(3) ACUTE TOXICITY OF ETHANOLIC EXTRACT OF Derris elliptica ROOTS TO Oreochromis niloticus FINGERLINGS / M. O. Akinbulumo, O. A. Fagbenro and E. A. Fasakin /

(4) The use of medicinal plants by Ifugao-migrants in the foothills of the Sierra Madre mountain range / Jasper Wester

(5) Two new rotenoids from the root of Derris elliptica / Hai Ying Lu, Jing Yu Liang, Ping Yu et al / Chinese Chemical Letters, Vol19, Issue 10, Oct 2008, Pages 1218-1220 / doi:10.1016/j.cclet.2008.06.014

(6) Rotenoids from the root of Derris elliptica (Roxb.) Benth. II. / Lu HaiYing; Liang JingYu; Yu Ping; Chen XueYing / Chinese Journal of Natural Medicines 2009 Vol. 7 No. 1 pp. 24-27

(7) A Novel Ceramide from the Roots of Derris elliptica / Hai-Ying LUa and Jing-Yu LIANG / Chinese Journal of Natural Medicines, Vol 9, Issue 2, March 2011, Pages 94-97 / doi:10.3724/SP.J.1009.2011.00094

(8) Derris elliptica / Vernacular names / GLOBinMED

(9) Mosquito Larvicidal Activity (LC50) of Rotenone Liquid Crude Extract from Derris ellipitica Roots / Saiful Irwan Zubairi, Mohamad Roji Sarmidi and Ramlan Abdul Aziz / Research Gate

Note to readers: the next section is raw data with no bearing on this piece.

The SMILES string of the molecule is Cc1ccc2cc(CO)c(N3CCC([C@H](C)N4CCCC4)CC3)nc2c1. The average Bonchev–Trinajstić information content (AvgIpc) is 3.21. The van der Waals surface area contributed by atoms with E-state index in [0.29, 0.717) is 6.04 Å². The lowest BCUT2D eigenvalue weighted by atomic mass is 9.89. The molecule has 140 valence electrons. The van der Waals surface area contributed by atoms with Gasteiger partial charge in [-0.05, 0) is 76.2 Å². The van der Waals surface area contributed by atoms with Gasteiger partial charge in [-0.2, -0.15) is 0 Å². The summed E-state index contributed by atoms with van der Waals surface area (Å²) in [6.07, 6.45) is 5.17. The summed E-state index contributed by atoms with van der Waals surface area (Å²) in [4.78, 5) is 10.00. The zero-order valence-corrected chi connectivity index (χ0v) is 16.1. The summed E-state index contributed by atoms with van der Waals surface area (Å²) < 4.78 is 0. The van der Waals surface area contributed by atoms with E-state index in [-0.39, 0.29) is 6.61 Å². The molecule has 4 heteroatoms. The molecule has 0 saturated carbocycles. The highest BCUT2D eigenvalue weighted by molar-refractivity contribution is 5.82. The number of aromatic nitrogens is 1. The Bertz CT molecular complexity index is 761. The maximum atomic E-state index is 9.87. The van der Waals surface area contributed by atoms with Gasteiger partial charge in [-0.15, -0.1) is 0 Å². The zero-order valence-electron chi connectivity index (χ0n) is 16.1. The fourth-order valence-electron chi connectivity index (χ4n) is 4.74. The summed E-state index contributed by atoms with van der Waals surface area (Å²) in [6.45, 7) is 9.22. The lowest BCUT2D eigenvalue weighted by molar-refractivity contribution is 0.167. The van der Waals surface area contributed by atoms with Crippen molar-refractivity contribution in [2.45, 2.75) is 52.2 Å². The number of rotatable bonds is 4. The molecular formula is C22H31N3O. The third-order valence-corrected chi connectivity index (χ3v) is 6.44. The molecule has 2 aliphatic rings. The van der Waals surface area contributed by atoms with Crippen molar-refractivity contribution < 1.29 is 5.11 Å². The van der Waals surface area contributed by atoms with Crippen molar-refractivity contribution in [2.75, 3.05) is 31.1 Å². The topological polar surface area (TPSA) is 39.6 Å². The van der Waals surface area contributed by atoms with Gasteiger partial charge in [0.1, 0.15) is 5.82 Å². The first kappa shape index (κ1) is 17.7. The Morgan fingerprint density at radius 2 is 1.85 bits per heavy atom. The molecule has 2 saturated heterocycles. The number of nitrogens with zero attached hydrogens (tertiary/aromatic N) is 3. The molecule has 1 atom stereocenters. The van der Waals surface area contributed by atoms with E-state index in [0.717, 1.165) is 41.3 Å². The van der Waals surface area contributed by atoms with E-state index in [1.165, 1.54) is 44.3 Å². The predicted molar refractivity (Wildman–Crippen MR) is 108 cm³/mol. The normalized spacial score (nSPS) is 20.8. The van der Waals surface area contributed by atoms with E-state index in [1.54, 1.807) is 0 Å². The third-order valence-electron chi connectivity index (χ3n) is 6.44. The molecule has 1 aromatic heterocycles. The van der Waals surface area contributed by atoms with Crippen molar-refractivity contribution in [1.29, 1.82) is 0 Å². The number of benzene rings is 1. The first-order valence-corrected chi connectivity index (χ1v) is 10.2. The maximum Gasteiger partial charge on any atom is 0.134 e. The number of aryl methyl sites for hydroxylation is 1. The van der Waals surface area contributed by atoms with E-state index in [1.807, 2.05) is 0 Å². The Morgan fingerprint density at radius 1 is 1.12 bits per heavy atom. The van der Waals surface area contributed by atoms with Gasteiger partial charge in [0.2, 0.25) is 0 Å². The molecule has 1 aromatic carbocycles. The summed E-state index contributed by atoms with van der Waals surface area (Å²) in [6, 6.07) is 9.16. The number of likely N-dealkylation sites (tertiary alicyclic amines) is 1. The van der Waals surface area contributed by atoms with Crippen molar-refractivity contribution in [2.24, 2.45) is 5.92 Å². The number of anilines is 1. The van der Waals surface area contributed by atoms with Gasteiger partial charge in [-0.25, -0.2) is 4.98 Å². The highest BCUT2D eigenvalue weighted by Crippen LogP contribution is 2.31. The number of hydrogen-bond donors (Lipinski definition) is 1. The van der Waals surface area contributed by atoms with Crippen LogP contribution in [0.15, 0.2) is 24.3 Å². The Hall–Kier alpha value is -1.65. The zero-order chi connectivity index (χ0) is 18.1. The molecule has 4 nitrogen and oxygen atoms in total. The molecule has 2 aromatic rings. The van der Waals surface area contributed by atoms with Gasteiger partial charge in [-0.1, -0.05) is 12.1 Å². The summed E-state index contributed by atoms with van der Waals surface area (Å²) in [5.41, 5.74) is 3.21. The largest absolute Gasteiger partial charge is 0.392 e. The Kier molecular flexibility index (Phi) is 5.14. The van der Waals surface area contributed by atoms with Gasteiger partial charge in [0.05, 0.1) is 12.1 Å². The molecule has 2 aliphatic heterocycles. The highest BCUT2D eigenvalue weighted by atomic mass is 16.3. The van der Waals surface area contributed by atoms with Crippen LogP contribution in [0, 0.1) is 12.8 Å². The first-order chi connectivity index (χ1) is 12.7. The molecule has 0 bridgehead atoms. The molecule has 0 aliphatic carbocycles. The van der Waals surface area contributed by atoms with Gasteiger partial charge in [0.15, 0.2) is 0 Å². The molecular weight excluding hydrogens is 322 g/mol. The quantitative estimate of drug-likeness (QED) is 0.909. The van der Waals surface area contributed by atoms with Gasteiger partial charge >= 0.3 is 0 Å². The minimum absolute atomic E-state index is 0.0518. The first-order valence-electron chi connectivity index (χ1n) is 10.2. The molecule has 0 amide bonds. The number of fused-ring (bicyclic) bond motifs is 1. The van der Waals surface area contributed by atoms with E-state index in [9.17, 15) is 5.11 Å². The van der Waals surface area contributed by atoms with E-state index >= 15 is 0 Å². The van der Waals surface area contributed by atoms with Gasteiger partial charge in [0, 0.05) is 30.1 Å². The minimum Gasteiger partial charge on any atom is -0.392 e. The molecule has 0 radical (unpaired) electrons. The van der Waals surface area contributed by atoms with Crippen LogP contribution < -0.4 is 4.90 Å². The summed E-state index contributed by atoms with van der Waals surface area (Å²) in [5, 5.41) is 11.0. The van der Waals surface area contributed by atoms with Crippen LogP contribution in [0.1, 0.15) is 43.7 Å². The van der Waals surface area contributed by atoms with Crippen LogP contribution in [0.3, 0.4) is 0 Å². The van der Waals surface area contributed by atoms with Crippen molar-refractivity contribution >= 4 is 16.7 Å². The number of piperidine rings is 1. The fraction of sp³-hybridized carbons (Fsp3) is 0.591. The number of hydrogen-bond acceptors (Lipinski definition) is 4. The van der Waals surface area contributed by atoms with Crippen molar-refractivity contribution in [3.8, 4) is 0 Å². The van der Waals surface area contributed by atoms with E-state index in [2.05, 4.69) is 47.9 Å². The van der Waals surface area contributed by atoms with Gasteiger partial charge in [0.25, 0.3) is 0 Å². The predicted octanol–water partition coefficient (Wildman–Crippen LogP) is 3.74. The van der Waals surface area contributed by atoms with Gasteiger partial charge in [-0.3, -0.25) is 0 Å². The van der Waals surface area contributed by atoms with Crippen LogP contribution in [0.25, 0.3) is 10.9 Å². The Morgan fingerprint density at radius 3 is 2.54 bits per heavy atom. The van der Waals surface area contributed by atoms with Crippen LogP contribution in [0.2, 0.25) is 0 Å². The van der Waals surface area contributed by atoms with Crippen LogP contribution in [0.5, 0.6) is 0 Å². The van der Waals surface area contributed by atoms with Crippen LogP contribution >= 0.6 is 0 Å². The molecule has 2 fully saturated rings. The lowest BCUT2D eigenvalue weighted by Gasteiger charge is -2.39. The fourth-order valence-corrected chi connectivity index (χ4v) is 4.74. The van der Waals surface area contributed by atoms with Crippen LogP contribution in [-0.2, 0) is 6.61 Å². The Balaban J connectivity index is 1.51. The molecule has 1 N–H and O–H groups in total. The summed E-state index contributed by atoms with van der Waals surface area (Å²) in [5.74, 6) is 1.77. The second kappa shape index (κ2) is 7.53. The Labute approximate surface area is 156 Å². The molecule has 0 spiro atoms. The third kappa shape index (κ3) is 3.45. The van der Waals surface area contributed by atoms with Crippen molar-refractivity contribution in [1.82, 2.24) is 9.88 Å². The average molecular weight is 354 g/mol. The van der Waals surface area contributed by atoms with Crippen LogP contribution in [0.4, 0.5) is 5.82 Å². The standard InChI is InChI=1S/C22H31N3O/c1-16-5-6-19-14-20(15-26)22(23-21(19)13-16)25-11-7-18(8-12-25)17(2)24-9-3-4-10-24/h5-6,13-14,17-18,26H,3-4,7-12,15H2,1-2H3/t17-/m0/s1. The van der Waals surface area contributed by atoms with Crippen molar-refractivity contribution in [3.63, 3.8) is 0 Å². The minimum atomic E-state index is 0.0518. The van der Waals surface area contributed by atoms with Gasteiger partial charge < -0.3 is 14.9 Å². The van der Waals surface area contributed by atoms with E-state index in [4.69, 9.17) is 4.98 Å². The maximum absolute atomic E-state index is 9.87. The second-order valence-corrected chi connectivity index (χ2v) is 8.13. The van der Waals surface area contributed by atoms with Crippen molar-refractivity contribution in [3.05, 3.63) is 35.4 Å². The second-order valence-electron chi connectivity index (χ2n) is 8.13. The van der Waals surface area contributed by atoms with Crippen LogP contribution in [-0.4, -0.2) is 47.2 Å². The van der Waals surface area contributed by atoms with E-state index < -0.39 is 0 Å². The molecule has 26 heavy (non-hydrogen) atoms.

Tubli2Distribution
– Abundant in thickets along streams, in secondary forests at low and medium altitudes from northern Luzon to Mindanao.
– Also occurs in Chittagong through Malaya to New Guinea and the Bismark Archipelago.

Tubli3

Constituents
– Root reported to contain rotenone, derrid, anhydroderrid, derrin, tubotoxin, and tubain.
– A 1933 study reports isolating pure rotenone, as well as tephrosin and toxicarol.
– Study yielded two new rotenoids–4′,5′-dihydroxy-6a,12a-dehydrodegueline and 11,4’5′-trihydroxy-6a,12a-dehydrodeguelin–along with known rotenoids, rotenone and deguelin.
– Study yielded seven rotenoids. (See Studies)